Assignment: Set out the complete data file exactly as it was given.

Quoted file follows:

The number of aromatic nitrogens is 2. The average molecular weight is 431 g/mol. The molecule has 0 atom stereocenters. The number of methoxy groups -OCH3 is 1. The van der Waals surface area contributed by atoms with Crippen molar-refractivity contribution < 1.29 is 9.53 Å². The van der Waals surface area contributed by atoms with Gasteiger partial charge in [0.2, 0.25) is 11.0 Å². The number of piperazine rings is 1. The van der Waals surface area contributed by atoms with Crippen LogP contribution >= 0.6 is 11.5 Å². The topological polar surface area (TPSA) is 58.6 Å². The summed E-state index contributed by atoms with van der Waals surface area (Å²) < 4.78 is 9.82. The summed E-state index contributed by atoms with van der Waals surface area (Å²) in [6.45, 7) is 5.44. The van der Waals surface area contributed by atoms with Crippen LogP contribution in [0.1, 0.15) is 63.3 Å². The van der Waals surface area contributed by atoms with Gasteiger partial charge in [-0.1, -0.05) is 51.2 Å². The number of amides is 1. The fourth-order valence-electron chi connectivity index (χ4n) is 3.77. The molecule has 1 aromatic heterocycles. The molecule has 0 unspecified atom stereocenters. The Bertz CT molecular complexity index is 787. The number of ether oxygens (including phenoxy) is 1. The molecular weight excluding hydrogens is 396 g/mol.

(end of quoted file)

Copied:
The number of aromatic nitrogens is 2. The average molecular weight is 431 g/mol. The molecule has 0 atom stereocenters. The number of methoxy groups -OCH3 is 1. The van der Waals surface area contributed by atoms with Crippen molar-refractivity contribution < 1.29 is 9.53 Å². The van der Waals surface area contributed by atoms with Gasteiger partial charge in [0.2, 0.25) is 11.0 Å². The number of piperazine rings is 1. The van der Waals surface area contributed by atoms with Crippen LogP contribution >= 0.6 is 11.5 Å². The topological polar surface area (TPSA) is 58.6 Å². The summed E-state index contributed by atoms with van der Waals surface area (Å²) < 4.78 is 9.82. The summed E-state index contributed by atoms with van der Waals surface area (Å²) in [6.45, 7) is 5.44. The van der Waals surface area contributed by atoms with Crippen LogP contribution in [0.1, 0.15) is 63.3 Å². The van der Waals surface area contributed by atoms with Gasteiger partial charge in [-0.1, -0.05) is 51.2 Å². The number of amides is 1. The fourth-order valence-electron chi connectivity index (χ4n) is 3.77. The molecule has 1 aromatic heterocycles. The molecule has 0 unspecified atom stereocenters. The Bertz CT molecular complexity index is 787. The number of ether oxygens (including phenoxy) is 1. The molecular weight excluding hydrogens is 396 g/mol.